While Nevada looks to the prospect of marijuana being legalized for recreational use, the state is also gazing into a future that puts its teenage population at risk for higher drug use and high school drop out rates.
That’s if what’s happened in Colorado and Washington are any indication of what’s destined to occur in the “Silver State.”
According to statistics in those states, the legalization of recreational marijuana has resulted in a significant increase in teen-age use of the drug. In the case of Colorado the percentage of the population ages 12 and up who have used marijuana in the past year is 18.9 percent, while in Washington, it’s 17.5 percent.
While a recent article in Forbes magazine stated that general use of marijuana has remained mostly steady, it did recognize that marijuana is the most popular illicit drug among kids in the United States, with one in three having smoked it. Those statistics, however, dated back to 2012 and referred only to medical marijuana.
According to 2013 Nevada Kids Count data, nearly one in five of Nevada kids and young people ages 12 to 25 already smoke marijuana one or more times a month. African-American and Hispanic populations account for significantly higher percentages among Nevada’s youth.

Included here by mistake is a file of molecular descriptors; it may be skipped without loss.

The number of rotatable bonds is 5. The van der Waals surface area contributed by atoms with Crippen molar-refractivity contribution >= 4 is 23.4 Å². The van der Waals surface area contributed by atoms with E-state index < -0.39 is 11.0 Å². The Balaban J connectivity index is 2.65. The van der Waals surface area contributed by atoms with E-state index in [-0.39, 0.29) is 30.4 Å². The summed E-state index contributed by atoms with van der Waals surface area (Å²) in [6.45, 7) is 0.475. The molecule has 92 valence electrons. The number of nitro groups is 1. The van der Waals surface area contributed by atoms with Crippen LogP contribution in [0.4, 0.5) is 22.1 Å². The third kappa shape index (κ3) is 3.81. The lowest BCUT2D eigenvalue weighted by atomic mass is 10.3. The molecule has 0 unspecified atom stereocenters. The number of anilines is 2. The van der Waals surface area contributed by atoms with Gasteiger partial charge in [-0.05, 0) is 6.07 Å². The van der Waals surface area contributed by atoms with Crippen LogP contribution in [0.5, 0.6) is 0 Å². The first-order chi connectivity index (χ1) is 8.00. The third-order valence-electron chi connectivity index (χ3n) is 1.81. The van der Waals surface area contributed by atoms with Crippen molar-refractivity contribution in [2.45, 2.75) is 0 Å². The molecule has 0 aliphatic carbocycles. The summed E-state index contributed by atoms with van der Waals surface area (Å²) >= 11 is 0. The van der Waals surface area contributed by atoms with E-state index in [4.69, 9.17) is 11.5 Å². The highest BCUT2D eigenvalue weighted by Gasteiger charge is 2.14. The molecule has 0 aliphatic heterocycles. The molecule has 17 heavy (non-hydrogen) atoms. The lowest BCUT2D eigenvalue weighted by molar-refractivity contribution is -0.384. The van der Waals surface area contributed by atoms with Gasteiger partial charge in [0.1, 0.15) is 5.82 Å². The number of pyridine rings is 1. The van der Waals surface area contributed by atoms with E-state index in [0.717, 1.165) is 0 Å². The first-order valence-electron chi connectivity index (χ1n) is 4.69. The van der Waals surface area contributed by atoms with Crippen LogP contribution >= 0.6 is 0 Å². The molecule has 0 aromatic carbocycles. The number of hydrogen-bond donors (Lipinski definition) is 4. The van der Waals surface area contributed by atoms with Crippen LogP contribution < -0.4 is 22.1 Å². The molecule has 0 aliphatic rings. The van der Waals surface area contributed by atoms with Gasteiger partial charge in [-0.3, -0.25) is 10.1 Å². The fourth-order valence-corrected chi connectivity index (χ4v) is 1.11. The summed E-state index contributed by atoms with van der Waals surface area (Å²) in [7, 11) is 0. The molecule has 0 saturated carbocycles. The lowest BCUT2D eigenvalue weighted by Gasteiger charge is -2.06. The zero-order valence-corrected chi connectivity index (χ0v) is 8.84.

Setting aside the statistical data, it’s the detrimental results of such drug use that matters. Research shows that youngsters and teens who use the drug think more slowly, process less information, and perform more poorly on high school tests and college entrance exams. College-age students who routinely smoke pot perform poorly in the classroom and beyond.
As President Obama recently stated publicly, “Students who smoke marijuana have twice the odds of being a high school dropout. And have trouble finding jobs, get involved in gangs and crime, and end up on welfare.”
In short, legalizing recreational marijuana will be bad for Nevada kids, bad for Nevada families and just plain bad for the state. If voters pass the measure in November, it will only put the state’s children – and future adults – at greater risk of not reaching their full potential.
Putting aside arguments as to how monetary profits from marijuana’s recreational legalization could be beneficial, legalizing a mind-altering substance will result in greater access to illegal underage use and that means more harmful consequences, plain and simple. Regular marijuana use is undeniably detrimental to the fragile developing brain of adolescents and young adults – and to their chances for the most successful, productive life possible.